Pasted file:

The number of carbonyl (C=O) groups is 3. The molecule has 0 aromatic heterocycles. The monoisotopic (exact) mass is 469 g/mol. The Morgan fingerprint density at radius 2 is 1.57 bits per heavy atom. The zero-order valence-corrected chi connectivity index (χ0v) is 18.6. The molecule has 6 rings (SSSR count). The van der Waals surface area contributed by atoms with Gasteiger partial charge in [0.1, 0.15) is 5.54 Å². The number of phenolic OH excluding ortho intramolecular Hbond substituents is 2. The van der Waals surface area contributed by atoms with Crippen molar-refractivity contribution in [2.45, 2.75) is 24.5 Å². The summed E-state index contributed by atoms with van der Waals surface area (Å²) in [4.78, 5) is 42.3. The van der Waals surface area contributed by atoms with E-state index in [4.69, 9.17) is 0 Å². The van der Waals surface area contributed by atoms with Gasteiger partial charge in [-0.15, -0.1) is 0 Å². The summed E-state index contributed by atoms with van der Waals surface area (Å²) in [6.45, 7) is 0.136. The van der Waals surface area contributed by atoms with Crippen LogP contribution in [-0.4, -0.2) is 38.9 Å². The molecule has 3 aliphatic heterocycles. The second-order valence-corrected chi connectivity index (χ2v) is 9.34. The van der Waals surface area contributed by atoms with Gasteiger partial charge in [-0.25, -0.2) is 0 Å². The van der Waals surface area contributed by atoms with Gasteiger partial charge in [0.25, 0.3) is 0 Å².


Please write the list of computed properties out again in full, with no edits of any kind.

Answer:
The number of carbonyl (C=O) groups is 3. The molecule has 0 aromatic heterocycles. The monoisotopic (exact) mass is 469 g/mol. The Morgan fingerprint density at radius 2 is 1.57 bits per heavy atom. The zero-order valence-corrected chi connectivity index (χ0v) is 18.6. The molecule has 6 rings (SSSR count). The van der Waals surface area contributed by atoms with Gasteiger partial charge in [0.1, 0.15) is 5.54 Å². The number of phenolic OH excluding ortho intramolecular Hbond substituents is 2. The van der Waals surface area contributed by atoms with Crippen molar-refractivity contribution in [2.45, 2.75) is 24.5 Å². The summed E-state index contributed by atoms with van der Waals surface area (Å²) in [4.78, 5) is 42.3. The van der Waals surface area contributed by atoms with E-state index in [4.69, 9.17) is 0 Å². The van der Waals surface area contributed by atoms with Gasteiger partial charge in [-0.15, -0.1) is 0 Å². The summed E-state index contributed by atoms with van der Waals surface area (Å²) in [6.45, 7) is 0.136. The van der Waals surface area contributed by atoms with Crippen LogP contribution in [-0.4, -0.2) is 38.9 Å². The molecule has 3 aliphatic heterocycles. The second-order valence-corrected chi connectivity index (χ2v) is 9.34. The van der Waals surface area contributed by atoms with Gasteiger partial charge in [-0.25, -0.2) is 0 Å². The van der Waals surface area contributed by atoms with Gasteiger partial charge in [0.25, 0.3) is 0 Å².